I started a few weeks ago with No Nettles Required which I highly recommend for anyone into Wildlife and gardening. There are a lot of people saying all sorts about what is best to do for garden wildlife and most of it just feels...wrong. This book takes a scientific look at it all.
Then I moved on to Do We Need Pandas? which I also highly recommend. It's easy to jump on the biodiversity bandwagon without really knowing what it actually means. Is it really important to save the rarest type of butterfly? Is it better to have biodiversity or is it more important to just have the more common species that are more successful? Do diverse habitats perform better than less diverse ones? By the end of the book you'll have no solid answers but you'll get the feeling that focusing on really rare species is probably not the answer.
Then a chance recommendation took me to One Day the Shadow Passed also highly recommended. A beautiful, if slightly simply written, fictional account of a meeting with a Japanese inspirational natural farmer, based loosely on Masanobu Fukuoka, the inventor of do-nothing gardening and an inspiration to permaculture types.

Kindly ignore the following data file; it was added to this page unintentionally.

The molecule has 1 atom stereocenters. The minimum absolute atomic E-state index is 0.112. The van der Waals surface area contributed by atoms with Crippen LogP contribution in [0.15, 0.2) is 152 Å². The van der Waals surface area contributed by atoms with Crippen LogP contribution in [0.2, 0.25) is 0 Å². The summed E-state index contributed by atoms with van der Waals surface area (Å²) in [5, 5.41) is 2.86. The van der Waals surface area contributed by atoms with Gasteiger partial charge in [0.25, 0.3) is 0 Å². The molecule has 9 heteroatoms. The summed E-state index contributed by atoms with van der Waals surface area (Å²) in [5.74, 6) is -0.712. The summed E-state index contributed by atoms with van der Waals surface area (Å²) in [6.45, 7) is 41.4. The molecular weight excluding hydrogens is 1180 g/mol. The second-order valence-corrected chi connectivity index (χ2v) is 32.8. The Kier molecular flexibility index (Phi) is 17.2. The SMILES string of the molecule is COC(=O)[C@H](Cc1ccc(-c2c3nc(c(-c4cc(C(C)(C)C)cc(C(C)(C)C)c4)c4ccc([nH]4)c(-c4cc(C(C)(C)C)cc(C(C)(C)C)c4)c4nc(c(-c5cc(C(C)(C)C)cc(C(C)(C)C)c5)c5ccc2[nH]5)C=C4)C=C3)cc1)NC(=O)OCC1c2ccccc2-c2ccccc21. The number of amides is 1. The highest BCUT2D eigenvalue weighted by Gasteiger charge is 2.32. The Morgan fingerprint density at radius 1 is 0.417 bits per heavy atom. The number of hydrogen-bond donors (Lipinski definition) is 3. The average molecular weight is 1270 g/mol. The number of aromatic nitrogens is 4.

It made me want to read about Masanobu Fukuoka so I got the classic One Straw Revolution and I've almost finished it.
The above book also inspired me to get How to Make a Forest Garden, which is awesome and I'll be delving into that one for a while, no doubt.
There are so many fascinating books and each feels like a stepping stone to the next. I'm not sure I'll ever stop reading!